Annotate this Case

597 So. 2d 671 (1992)



Supreme Court of Alabama.

April 3, 1992.

*672 William B. Lloyd of Pate, Lewis & Lloyd, Birmingham, for appellants.

Clarence M. Small, Jr. and Rhonda K. Pitts of Rives & Peterson, Birmingham, for appellee.

INGRAM, Justice.

K & C Development Corporation ("K & C") and Victor Kyatt, individually and as president, majority shareholder, and director of K & C, sued AmSouth Bank, N.A. ("the Bank"), and Clarence E. Castleberry, who was the vice president and minority shareholder of K & C. The complaint alleged breach of a contract under seal, wrongful foreclosure, conversion, fraud, breach of fiduciary duty, unjust enrichment, civil conspiracy, and interference with business relationships. The complaint also sought to quiet title to a certain parcel of real property and to impose a constructive trust. The complaint further requested an accounting both from Castleberry and from the Bank and was later amended to also include a claim for wrongful set-off. Subsequently, K & C and Kyatt moved to dismiss their claims against Castleberry, because Castleberry was then in bankruptcy. The trial court granted the motion.

After answering the complaint, the Bank moved for a summary judgment, alleging, among other things, that the claims in the complaint were barred by the applicable statutes of limitation. The Bank supported its motion with certain deposition testimony and with the affidavit of James J. Stahl, a senior vice president of the Bank. After extensive briefing and argument by the parties, the trial court entered a summary judgment for the Bank and against K & C and Kyatt on all counts in the complaint stating a cause of action against the Bank. K & C and Kyatt appealed.

On appeal, K & C and Kyatt raise two issues: 1) whether the contract made the basis of K & C and Kyatt's breach of contract claim is a sealed contract and, thus, subject to a 10-year statute of limitations; and 2) whether K & C and Kyatt's fraud and misrepresentation claims are *673 barred by the applicable statute of limitations.[1]

The evidence before the trial court when the summary judgment was entered is as follows: K & C was incorporated in October 1977 by Kyatt and Castleberry, with ownership held in a ratio of 60 percent (Kyatt) to 40 percent (Castleberry). Kyatt served as the president of K & C, while Castleberry served as vice president and secretary. K & C's purpose was to develop the third sector of a Shelby County subdivision known as Southern Pines and to ultimately sell the lots in the subdivision to builders.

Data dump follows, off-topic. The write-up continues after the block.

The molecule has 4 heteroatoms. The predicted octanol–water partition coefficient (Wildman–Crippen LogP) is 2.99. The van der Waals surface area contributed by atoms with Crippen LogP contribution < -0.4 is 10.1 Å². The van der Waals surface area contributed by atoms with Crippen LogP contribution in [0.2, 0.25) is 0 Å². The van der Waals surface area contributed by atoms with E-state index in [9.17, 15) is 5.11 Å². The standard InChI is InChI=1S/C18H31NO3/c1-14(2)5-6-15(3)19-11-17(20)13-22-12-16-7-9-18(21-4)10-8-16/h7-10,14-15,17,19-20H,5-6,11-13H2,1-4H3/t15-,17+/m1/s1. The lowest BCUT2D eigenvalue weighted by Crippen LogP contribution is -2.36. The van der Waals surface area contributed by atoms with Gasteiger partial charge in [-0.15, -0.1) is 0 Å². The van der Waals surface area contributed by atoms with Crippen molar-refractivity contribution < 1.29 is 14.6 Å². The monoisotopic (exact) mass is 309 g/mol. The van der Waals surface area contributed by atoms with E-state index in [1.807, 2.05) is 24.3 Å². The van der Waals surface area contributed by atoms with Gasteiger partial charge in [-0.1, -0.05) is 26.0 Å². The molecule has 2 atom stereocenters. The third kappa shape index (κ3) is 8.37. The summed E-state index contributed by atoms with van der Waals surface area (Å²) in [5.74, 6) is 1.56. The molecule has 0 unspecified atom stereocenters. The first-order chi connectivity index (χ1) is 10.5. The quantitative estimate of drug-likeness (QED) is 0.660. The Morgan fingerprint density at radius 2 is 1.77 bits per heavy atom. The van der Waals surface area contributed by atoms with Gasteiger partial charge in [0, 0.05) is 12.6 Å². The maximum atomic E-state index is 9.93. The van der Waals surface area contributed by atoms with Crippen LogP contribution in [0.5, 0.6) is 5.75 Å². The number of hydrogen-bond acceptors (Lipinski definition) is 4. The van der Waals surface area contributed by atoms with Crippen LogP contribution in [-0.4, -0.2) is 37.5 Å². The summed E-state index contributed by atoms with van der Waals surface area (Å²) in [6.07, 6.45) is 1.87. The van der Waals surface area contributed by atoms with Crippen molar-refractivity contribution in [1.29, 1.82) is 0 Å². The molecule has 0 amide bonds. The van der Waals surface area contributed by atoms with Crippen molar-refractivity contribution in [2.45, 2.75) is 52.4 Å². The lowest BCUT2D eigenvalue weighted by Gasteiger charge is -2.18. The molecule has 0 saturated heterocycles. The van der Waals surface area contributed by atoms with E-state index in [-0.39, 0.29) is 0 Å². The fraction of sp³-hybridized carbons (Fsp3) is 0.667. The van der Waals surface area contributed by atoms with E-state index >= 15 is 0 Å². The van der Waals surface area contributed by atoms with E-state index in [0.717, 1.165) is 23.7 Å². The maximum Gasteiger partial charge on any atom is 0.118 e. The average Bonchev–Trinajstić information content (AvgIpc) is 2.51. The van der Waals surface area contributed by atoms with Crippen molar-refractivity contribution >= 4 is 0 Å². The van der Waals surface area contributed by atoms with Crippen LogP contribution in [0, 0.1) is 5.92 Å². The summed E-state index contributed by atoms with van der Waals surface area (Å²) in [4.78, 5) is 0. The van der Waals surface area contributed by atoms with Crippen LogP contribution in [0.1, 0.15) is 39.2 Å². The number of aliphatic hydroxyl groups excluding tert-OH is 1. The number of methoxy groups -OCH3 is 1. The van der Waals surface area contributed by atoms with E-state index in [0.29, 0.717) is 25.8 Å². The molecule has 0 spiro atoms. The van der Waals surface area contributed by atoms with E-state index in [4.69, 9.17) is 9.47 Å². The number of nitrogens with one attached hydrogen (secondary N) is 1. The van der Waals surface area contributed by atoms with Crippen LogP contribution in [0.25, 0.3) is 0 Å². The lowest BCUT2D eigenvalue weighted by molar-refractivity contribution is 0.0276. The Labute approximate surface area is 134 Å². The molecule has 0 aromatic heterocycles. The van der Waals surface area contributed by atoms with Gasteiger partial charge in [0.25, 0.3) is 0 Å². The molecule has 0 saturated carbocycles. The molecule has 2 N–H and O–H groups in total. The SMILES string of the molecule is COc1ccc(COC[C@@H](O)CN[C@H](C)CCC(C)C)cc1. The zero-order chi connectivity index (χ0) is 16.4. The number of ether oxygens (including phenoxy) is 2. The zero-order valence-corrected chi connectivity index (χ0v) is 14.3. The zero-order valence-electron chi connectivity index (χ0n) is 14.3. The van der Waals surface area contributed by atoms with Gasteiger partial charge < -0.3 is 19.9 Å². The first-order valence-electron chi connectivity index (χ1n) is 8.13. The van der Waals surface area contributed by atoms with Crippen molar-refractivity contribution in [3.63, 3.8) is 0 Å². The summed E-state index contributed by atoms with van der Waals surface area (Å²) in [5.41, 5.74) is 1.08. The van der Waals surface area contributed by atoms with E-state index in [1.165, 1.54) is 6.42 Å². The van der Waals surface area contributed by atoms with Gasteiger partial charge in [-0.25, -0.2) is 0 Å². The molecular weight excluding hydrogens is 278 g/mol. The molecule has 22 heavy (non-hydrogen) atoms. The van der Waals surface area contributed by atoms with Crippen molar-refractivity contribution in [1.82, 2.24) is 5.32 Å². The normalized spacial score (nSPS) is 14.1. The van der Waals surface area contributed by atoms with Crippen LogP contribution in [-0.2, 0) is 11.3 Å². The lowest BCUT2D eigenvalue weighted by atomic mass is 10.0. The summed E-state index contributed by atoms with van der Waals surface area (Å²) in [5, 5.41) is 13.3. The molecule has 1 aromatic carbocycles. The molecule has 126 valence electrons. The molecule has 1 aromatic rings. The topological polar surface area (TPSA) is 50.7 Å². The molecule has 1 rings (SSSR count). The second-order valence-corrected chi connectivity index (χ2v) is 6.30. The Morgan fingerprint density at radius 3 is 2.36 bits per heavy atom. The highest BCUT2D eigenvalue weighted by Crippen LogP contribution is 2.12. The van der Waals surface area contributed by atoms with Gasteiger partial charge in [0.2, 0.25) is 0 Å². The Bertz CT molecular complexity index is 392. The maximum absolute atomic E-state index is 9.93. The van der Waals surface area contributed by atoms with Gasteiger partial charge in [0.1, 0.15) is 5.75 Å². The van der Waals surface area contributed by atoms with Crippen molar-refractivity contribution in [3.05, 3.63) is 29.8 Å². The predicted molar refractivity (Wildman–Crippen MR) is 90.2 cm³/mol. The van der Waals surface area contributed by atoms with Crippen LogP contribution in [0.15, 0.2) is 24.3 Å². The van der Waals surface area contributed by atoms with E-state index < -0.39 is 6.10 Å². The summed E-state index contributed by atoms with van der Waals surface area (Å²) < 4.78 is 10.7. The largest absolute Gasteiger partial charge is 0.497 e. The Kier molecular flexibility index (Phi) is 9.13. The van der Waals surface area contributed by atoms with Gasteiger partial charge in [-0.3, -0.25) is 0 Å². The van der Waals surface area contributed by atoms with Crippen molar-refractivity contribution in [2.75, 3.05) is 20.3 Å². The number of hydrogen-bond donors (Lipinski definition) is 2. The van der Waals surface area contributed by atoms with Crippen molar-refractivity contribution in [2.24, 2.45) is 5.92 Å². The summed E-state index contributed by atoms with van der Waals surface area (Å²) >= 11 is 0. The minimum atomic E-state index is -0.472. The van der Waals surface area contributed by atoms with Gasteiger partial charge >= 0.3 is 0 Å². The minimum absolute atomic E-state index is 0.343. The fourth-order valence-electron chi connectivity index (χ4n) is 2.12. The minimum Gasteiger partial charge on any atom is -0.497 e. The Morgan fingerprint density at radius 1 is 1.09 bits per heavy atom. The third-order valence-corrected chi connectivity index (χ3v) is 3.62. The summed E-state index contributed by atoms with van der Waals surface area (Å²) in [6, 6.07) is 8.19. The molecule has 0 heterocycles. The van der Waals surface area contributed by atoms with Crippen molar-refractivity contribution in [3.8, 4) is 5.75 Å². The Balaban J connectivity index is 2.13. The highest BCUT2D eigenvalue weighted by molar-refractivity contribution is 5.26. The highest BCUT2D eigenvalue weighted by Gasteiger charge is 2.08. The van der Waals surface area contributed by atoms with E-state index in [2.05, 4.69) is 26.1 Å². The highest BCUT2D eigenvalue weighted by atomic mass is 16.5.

In 1977, the Bank agreed to loan K & C $211,750 for the purpose of developing the property. On November 6, 1978, K & C executed a promissory note evidencing the loan. The note was secured by a future advance mortgage on the third sector of Southern Pines, which was also executed on November 6, 1978. Also, on that same date, AmSouth and K & C executed a subdivision construction loan agreement. Neither the note, the mortgage, nor the loan agreement was executed under seal.

In April 1979, K & C contracted to sell approximately 80 acres of land adjoining the subdivision to Southgate Company. This land was subject to mortgages from K & C to the Bank that pre-dated the November 1978 mortgage. Because of the impending transaction between K & C and Southgate, the Bank, on April 25, 1979, required K & C to execute a general security agreement on a form document provided by the Bank. The agreement, which was executed under seal, stated, in part, that it was being executed in order to secure or better secure the existing indebtedness of K & C to the Bank.

On September 26, 1979, the Bank requested and obtained from K & C further security on the loan in the form of an assignment of deposit refunds due under contracts between K & C and the Birmingham Water Works Board. K & C had previously deposited certain funds with the Birmingham Water Works Board in order to have water and sewer mains extended to the subdivision. Portions of the deposit were to be refunded to K & C when a newly constructed home was connected to the water main. Pursuant to K & C's assignment of these deposit refunds to the Bank, refunds were sent to and collected by the Bank.

When the interest rates soared in 1979 and 1980, K & C was unable to repay its loan to the Bank, and the November 6, 1978, mortgage was ultimately foreclosed on December 29, 1980. At the time of the foreclosure, the Bank alleges, the principal amount due on the loan was $150,316.27 and the interest due was $16,915.15, for a total balance due of $167,231.42. At the foreclosure sale, the Bank bid $152,500 and purchased the property.